If you are an owner of an LLC, then you can be taxed as a corporation, a sole proprietorship, or even a partnership. There is a great possibility that you are taxed additionally for state and federal income tax as well.
Before it gets too complicated, we need to address the main question, how to file taxes for LLC?
To make it simple, Limited Liability Companies (LLCs)can be like hermit crabs when it comes to taxation and the procedure. There is no particular tax classification for LLCs. In fact, they inhabit taxes from different kinds of businesses therefore the taxation process varies for LLCs in the United States of America.
The bright side is that the filing of taxes for LLCs is flexible, and this is one of the main attractive features for small business entities. The process of filing taxes for an LLC can be a bit confusing especially when you are starting, but we have tried to simplify it as much as possible in this blog. Read along to find out more!
Limited liability companies can select how they will be taxed from the options like partnerships, corporations, or sole proprietorships. But before we indulge in the procedure, it is vital to understand the difference between all of these so that you are well prepared for the tax season.
As mentioned above, the IRS (Internal Revenue Service) is still in a process of determining a tax classification for the LLCs category. There are procedures and forms for corporate tax returns available with the IRS but there are no such forms for LLCs up till now.
This does not mean that the LLCs are not taxed. It just means that they are taxed through different entities.
For instance, if your company has only you as an owner, the Internal Revenue Service will automatically treat your LLC under the banner of sole proprietorship and you will be taxed accordingly. If there are two or more owners of an LLC then the IRS will treat your company as a partnership.
However, the Internal Revenue Service gives an option for LLCs that they can be taxed as a corporation. You can easily change the status of your tax returns by filing a form with the IRS.
Let’s have a look at how you can file taxes as an LLC under different requirements.
If you are the only owner of your LLC, then the IRS will register your Tax status as a sole proprietorship. This means that your business is not regarded as separate from you when it comes to taxation.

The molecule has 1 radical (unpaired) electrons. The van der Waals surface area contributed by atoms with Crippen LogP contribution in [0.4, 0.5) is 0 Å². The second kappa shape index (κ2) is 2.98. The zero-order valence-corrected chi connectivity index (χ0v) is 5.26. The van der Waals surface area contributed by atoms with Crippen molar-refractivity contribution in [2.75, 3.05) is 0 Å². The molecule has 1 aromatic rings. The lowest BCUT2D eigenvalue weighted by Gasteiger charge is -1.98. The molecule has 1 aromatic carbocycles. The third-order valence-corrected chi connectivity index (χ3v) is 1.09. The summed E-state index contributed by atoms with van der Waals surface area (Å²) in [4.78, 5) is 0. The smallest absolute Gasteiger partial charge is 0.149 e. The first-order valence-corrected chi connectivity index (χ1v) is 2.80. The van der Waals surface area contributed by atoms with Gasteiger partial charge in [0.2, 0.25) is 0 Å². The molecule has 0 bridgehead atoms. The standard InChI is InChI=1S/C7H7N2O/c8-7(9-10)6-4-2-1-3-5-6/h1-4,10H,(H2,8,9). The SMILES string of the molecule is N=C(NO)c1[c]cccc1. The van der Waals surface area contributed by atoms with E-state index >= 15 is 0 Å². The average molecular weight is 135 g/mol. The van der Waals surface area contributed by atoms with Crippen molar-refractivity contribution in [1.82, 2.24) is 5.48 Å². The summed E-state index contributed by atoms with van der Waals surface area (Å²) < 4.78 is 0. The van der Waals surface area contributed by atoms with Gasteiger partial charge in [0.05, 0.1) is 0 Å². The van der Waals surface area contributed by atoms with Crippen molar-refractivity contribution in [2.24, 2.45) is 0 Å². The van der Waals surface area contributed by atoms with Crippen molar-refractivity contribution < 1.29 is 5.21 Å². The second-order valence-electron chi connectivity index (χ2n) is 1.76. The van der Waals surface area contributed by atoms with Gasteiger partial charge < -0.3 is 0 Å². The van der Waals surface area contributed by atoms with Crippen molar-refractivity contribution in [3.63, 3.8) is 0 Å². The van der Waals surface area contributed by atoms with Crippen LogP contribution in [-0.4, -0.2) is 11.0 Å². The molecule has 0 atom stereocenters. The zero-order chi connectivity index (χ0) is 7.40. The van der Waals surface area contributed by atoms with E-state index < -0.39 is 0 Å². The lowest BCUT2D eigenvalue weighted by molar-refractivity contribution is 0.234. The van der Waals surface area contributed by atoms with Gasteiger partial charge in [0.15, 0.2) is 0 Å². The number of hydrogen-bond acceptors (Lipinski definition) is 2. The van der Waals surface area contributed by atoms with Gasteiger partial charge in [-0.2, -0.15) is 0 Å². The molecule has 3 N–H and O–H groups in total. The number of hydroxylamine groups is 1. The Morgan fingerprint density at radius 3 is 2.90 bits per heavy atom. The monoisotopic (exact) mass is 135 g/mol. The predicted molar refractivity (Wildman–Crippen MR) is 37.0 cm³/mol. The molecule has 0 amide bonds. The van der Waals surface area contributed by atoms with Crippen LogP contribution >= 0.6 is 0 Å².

In order to file and submit the LLC taxes as a single member, you need to file a Schedule C form through your personal income tax return.
On Schedule C, your income and expenses will be reported from the said business. This amount shall also include any kind of income or loss you incurred on your personal tax return on Form 1040.
There is also an exception for the sole proprietors if the LLC owns any kind of rental property, if they have included it in Part 1 of Schedule E instead of Schedule C.
If there is more than 1 owner of a business, then the IRS considers the filing of tax under the banner of partnership.
Here the filling is a bit more complicated as compared to the sole proprietorship. The LLC needs to fill out Form 1065 which is a partnership information return form. The owners are also required to fill out a Schedule K-1 form individually. This Schedule K-1 form will include the share of income, credits, and deductions.
As a partnership company, you are supposed to fill a Form 1040, where you have to mention the information you fill in Schedule K-1 on Part II of Schedule E.
IRS gives the option to the LLCs to change their status to corporation if they don’t want to file taxes under sole proprietorship or partnership. They can select their file as a C corporation or S corporation.
The benefit is that this is only for taxation purposes, the business structure doesn’t change and the company can still operate as an LLC.
If you have elected to file tax as a C corporation for your LLC then you are required to fill out Form 8832 and submit it to the IRS. Once it is approved by the Internal Revenue Service then you need to file the tax return for Form 1120.
If you have decided to opt for the status of an S corporation, then you need to submit Form 2553 to the IRS and let them know about your decision. Once it has been approved, you are required to fill out Form 1120-S to pay your S corporation tax annually.
A notable point here is that an S corporation is a pass-through entity, which means that the corporation does not pay taxes itself. This means that there are more forms required to be filled out.
Every individual owner of the LLC is required to fill out the Schedule K-1 form and report all the income and expense information on Part II of Schedule E and submit it along with Form 1040.
There is no way to escape tax returns. As a law-abiding citizen, it is your job to file the tax return before the deadline to save yourself from added stress and make the process smooth. Ignoring the deadline only leads to failure to make payments or added penalties.
Tax preparation and filing can be a painstaking job. You need to understand the obligation of the tax structure before filing the returns and the severity of deadlines.
If you are still in doubt, take help in tax preparation from an expert. We at Monily can assist you with your tax preparations so that the process is easier for you!